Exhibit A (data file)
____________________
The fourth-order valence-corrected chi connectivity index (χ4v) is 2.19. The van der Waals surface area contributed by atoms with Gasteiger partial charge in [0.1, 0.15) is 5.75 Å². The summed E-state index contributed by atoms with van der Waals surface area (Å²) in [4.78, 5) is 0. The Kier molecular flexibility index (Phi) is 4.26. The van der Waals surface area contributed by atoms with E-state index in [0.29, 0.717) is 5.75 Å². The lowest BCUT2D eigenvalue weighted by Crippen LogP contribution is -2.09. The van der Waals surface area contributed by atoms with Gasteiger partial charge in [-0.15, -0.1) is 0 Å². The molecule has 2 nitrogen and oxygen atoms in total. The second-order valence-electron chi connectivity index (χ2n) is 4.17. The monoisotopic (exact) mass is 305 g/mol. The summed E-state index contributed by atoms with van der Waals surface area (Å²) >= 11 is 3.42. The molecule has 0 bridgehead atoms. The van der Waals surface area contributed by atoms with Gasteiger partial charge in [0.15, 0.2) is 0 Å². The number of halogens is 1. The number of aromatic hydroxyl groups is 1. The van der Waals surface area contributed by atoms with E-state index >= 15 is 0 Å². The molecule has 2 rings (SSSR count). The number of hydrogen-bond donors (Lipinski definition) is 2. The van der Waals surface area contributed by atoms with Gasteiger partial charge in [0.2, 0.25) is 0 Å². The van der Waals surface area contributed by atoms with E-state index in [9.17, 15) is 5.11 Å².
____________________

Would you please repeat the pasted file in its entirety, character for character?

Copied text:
The fourth-order valence-corrected chi connectivity index (χ4v) is 2.19. The van der Waals surface area contributed by atoms with Gasteiger partial charge in [0.1, 0.15) is 5.75 Å². The summed E-state index contributed by atoms with van der Waals surface area (Å²) in [4.78, 5) is 0. The Kier molecular flexibility index (Phi) is 4.26. The van der Waals surface area contributed by atoms with E-state index in [0.29, 0.717) is 5.75 Å². The lowest BCUT2D eigenvalue weighted by Crippen LogP contribution is -2.09. The van der Waals surface area contributed by atoms with Gasteiger partial charge in [-0.15, -0.1) is 0 Å². The molecule has 2 nitrogen and oxygen atoms in total. The second-order valence-electron chi connectivity index (χ2n) is 4.17. The monoisotopic (exact) mass is 305 g/mol. The summed E-state index contributed by atoms with van der Waals surface area (Å²) >= 11 is 3.42. The molecule has 0 bridgehead atoms. The van der Waals surface area contributed by atoms with Gasteiger partial charge in [0.15, 0.2) is 0 Å². The number of halogens is 1. The number of aromatic hydroxyl groups is 1. The van der Waals surface area contributed by atoms with E-state index >= 15 is 0 Å². The molecule has 2 rings (SSSR count). The number of hydrogen-bond donors (Lipinski definition) is 2. The van der Waals surface area contributed by atoms with Gasteiger partial charge in [0.2, 0.25) is 0 Å². The van der Waals surface area contributed by atoms with E-state index in [9.17, 15) is 5.11 Å².